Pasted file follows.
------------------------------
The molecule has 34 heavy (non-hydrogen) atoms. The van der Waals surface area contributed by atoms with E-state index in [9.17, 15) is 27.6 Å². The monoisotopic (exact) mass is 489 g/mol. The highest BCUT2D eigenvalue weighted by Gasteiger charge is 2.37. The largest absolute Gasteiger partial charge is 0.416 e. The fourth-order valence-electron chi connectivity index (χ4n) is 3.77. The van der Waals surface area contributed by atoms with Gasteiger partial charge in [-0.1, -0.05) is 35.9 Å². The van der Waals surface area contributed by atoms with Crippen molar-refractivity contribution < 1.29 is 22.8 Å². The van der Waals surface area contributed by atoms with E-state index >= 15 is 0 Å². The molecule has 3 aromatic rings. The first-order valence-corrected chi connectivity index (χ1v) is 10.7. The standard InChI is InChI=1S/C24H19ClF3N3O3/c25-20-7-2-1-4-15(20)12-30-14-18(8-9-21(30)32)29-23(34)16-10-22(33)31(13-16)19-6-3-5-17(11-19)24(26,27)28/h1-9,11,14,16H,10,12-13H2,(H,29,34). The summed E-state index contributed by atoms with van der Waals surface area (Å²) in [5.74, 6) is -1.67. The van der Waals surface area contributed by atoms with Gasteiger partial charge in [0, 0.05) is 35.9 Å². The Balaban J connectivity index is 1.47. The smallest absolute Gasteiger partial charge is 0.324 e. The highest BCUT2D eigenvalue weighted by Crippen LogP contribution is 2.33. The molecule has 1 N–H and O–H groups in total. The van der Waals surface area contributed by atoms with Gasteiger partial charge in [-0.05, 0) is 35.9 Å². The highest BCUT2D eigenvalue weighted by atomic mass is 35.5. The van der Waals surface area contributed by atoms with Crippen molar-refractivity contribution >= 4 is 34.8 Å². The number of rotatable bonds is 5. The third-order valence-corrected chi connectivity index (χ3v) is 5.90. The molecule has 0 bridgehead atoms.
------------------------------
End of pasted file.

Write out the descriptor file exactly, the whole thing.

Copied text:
The molecule has 34 heavy (non-hydrogen) atoms. The van der Waals surface area contributed by atoms with E-state index in [9.17, 15) is 27.6 Å². The monoisotopic (exact) mass is 489 g/mol. The highest BCUT2D eigenvalue weighted by Gasteiger charge is 2.37. The largest absolute Gasteiger partial charge is 0.416 e. The fourth-order valence-electron chi connectivity index (χ4n) is 3.77. The van der Waals surface area contributed by atoms with Gasteiger partial charge in [-0.1, -0.05) is 35.9 Å². The van der Waals surface area contributed by atoms with Crippen molar-refractivity contribution < 1.29 is 22.8 Å². The van der Waals surface area contributed by atoms with E-state index >= 15 is 0 Å². The molecule has 3 aromatic rings. The first-order valence-corrected chi connectivity index (χ1v) is 10.7. The standard InChI is InChI=1S/C24H19ClF3N3O3/c25-20-7-2-1-4-15(20)12-30-14-18(8-9-21(30)32)29-23(34)16-10-22(33)31(13-16)19-6-3-5-17(11-19)24(26,27)28/h1-9,11,14,16H,10,12-13H2,(H,29,34). The summed E-state index contributed by atoms with van der Waals surface area (Å²) in [5.74, 6) is -1.67. The van der Waals surface area contributed by atoms with Gasteiger partial charge in [0, 0.05) is 35.9 Å². The Balaban J connectivity index is 1.47. The smallest absolute Gasteiger partial charge is 0.324 e. The highest BCUT2D eigenvalue weighted by Crippen LogP contribution is 2.33. The molecule has 1 N–H and O–H groups in total. The van der Waals surface area contributed by atoms with Gasteiger partial charge in [-0.05, 0) is 35.9 Å². The highest BCUT2D eigenvalue weighted by atomic mass is 35.5. The van der Waals surface area contributed by atoms with Crippen molar-refractivity contribution >= 4 is 34.8 Å². The number of rotatable bonds is 5. The third-order valence-corrected chi connectivity index (χ3v) is 5.90. The molecule has 0 bridgehead atoms.